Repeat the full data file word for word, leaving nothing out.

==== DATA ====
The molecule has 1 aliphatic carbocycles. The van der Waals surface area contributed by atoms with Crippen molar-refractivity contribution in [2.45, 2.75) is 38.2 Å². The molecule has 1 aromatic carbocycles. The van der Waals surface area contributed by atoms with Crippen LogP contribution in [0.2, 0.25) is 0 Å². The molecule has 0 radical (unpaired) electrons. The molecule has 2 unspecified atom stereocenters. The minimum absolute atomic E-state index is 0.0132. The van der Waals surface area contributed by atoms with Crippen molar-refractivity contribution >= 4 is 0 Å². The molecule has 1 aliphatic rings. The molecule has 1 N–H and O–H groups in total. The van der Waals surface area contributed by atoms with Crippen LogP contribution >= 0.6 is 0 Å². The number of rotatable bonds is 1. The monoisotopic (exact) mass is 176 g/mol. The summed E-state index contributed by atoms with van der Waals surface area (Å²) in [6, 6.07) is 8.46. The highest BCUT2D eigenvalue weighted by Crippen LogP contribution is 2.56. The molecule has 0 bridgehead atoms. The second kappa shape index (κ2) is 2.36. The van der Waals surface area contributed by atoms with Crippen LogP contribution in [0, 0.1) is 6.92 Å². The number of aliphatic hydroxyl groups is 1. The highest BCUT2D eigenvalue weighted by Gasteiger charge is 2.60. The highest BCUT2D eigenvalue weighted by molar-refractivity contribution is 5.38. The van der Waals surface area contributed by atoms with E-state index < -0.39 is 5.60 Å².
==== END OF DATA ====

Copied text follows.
The molecule has 1 aliphatic carbocycles. The van der Waals surface area contributed by atoms with Crippen molar-refractivity contribution in [2.45, 2.75) is 38.2 Å². The molecule has 1 aromatic carbocycles. The van der Waals surface area contributed by atoms with Crippen LogP contribution in [0.2, 0.25) is 0 Å². The molecule has 0 radical (unpaired) electrons. The molecule has 2 unspecified atom stereocenters. The minimum absolute atomic E-state index is 0.0132. The van der Waals surface area contributed by atoms with Crippen molar-refractivity contribution >= 4 is 0 Å². The molecule has 1 aliphatic rings. The molecule has 1 N–H and O–H groups in total. The van der Waals surface area contributed by atoms with Crippen LogP contribution >= 0.6 is 0 Å². The number of rotatable bonds is 1. The monoisotopic (exact) mass is 176 g/mol. The summed E-state index contributed by atoms with van der Waals surface area (Å²) in [6, 6.07) is 8.46. The highest BCUT2D eigenvalue weighted by Crippen LogP contribution is 2.56. The molecule has 0 bridgehead atoms. The second kappa shape index (κ2) is 2.36. The van der Waals surface area contributed by atoms with Crippen LogP contribution in [0, 0.1) is 6.92 Å². The number of aliphatic hydroxyl groups is 1. The highest BCUT2D eigenvalue weighted by Gasteiger charge is 2.60. The highest BCUT2D eigenvalue weighted by molar-refractivity contribution is 5.38. The van der Waals surface area contributed by atoms with E-state index < -0.39 is 5.60 Å².